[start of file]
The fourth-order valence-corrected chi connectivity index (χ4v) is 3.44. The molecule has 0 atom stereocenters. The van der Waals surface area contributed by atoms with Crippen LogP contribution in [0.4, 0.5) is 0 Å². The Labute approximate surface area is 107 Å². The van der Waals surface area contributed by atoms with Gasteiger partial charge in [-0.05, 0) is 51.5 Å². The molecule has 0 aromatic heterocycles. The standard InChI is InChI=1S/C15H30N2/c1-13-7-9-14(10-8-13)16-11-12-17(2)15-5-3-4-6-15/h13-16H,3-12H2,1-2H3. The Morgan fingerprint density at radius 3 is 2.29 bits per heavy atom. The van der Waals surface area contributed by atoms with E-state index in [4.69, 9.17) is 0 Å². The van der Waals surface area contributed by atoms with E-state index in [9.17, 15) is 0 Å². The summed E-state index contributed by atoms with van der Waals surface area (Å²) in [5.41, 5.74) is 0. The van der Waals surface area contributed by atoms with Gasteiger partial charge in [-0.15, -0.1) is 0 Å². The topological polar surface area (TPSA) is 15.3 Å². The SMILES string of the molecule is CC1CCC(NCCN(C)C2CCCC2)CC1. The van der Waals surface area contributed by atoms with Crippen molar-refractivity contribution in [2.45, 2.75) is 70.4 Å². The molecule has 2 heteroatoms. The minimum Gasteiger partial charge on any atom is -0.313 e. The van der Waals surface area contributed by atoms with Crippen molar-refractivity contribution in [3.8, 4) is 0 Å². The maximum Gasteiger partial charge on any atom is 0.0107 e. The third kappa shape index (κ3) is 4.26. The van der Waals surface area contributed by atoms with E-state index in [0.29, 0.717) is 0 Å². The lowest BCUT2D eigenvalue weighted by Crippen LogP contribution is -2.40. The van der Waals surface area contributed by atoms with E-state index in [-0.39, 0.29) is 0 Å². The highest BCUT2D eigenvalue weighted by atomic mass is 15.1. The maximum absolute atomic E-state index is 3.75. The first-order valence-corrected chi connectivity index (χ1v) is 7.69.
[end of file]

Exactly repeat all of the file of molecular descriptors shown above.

The fourth-order valence-corrected chi connectivity index (χ4v) is 3.44. The molecule has 0 atom stereocenters. The van der Waals surface area contributed by atoms with Crippen LogP contribution in [0.4, 0.5) is 0 Å². The Labute approximate surface area is 107 Å². The van der Waals surface area contributed by atoms with Gasteiger partial charge in [-0.05, 0) is 51.5 Å². The molecule has 0 aromatic heterocycles. The standard InChI is InChI=1S/C15H30N2/c1-13-7-9-14(10-8-13)16-11-12-17(2)15-5-3-4-6-15/h13-16H,3-12H2,1-2H3. The Morgan fingerprint density at radius 3 is 2.29 bits per heavy atom. The van der Waals surface area contributed by atoms with E-state index in [4.69, 9.17) is 0 Å². The van der Waals surface area contributed by atoms with E-state index in [9.17, 15) is 0 Å². The summed E-state index contributed by atoms with van der Waals surface area (Å²) in [5.41, 5.74) is 0. The van der Waals surface area contributed by atoms with Gasteiger partial charge in [-0.15, -0.1) is 0 Å². The topological polar surface area (TPSA) is 15.3 Å². The SMILES string of the molecule is CC1CCC(NCCN(C)C2CCCC2)CC1. The van der Waals surface area contributed by atoms with Crippen molar-refractivity contribution in [2.45, 2.75) is 70.4 Å². The molecule has 2 heteroatoms. The minimum Gasteiger partial charge on any atom is -0.313 e. The van der Waals surface area contributed by atoms with Crippen molar-refractivity contribution in [3.8, 4) is 0 Å². The maximum Gasteiger partial charge on any atom is 0.0107 e. The third kappa shape index (κ3) is 4.26. The van der Waals surface area contributed by atoms with E-state index in [0.29, 0.717) is 0 Å². The lowest BCUT2D eigenvalue weighted by Crippen LogP contribution is -2.40. The van der Waals surface area contributed by atoms with E-state index in [-0.39, 0.29) is 0 Å². The highest BCUT2D eigenvalue weighted by atomic mass is 15.1. The maximum absolute atomic E-state index is 3.75. The first-order valence-corrected chi connectivity index (χ1v) is 7.69.